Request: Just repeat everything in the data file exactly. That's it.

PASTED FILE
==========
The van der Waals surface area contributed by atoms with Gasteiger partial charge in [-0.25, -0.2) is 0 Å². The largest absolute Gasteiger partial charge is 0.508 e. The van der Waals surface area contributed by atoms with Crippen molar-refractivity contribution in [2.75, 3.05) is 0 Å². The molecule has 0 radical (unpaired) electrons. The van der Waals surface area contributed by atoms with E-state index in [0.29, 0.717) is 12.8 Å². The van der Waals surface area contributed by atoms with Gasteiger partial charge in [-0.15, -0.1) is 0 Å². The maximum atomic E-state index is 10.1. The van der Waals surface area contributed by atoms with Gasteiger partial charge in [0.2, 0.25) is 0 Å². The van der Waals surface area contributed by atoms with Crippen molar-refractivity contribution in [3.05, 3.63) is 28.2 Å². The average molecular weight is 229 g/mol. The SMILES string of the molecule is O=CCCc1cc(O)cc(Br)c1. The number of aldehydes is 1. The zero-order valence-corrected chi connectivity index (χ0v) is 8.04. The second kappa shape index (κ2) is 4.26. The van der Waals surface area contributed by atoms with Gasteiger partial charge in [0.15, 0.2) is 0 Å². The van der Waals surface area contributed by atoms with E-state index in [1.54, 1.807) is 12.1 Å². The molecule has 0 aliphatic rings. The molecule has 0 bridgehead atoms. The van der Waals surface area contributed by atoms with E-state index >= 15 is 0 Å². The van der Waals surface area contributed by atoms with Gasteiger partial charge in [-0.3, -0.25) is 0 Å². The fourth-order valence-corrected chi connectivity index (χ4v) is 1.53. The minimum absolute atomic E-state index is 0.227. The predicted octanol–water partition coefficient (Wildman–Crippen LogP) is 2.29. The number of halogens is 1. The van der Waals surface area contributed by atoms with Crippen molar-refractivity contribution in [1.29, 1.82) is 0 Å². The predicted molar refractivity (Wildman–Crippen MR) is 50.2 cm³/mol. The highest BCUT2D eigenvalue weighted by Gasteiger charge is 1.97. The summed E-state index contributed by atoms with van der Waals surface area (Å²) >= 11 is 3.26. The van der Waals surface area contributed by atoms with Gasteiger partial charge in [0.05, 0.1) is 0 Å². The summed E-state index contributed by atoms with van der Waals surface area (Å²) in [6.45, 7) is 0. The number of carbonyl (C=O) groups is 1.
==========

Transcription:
The van der Waals surface area contributed by atoms with Gasteiger partial charge in [-0.25, -0.2) is 0 Å². The largest absolute Gasteiger partial charge is 0.508 e. The van der Waals surface area contributed by atoms with Crippen molar-refractivity contribution in [2.75, 3.05) is 0 Å². The molecule has 0 radical (unpaired) electrons. The van der Waals surface area contributed by atoms with E-state index in [0.29, 0.717) is 12.8 Å². The van der Waals surface area contributed by atoms with Gasteiger partial charge in [-0.15, -0.1) is 0 Å². The maximum atomic E-state index is 10.1. The van der Waals surface area contributed by atoms with Gasteiger partial charge in [0.2, 0.25) is 0 Å². The van der Waals surface area contributed by atoms with Crippen molar-refractivity contribution in [3.05, 3.63) is 28.2 Å². The average molecular weight is 229 g/mol. The SMILES string of the molecule is O=CCCc1cc(O)cc(Br)c1. The number of aldehydes is 1. The zero-order valence-corrected chi connectivity index (χ0v) is 8.04. The second kappa shape index (κ2) is 4.26. The van der Waals surface area contributed by atoms with Gasteiger partial charge in [0.15, 0.2) is 0 Å². The van der Waals surface area contributed by atoms with E-state index in [1.54, 1.807) is 12.1 Å². The molecule has 0 aliphatic rings. The molecule has 0 bridgehead atoms. The van der Waals surface area contributed by atoms with E-state index >= 15 is 0 Å². The van der Waals surface area contributed by atoms with Gasteiger partial charge in [-0.3, -0.25) is 0 Å². The fourth-order valence-corrected chi connectivity index (χ4v) is 1.53. The minimum absolute atomic E-state index is 0.227. The predicted octanol–water partition coefficient (Wildman–Crippen LogP) is 2.29. The number of halogens is 1. The van der Waals surface area contributed by atoms with Crippen molar-refractivity contribution in [1.29, 1.82) is 0 Å². The predicted molar refractivity (Wildman–Crippen MR) is 50.2 cm³/mol. The highest BCUT2D eigenvalue weighted by Gasteiger charge is 1.97. The summed E-state index contributed by atoms with van der Waals surface area (Å²) >= 11 is 3.26. The van der Waals surface area contributed by atoms with Gasteiger partial charge in [0.05, 0.1) is 0 Å². The summed E-state index contributed by atoms with van der Waals surface area (Å²) in [6.45, 7) is 0. The number of carbonyl (C=O) groups is 1.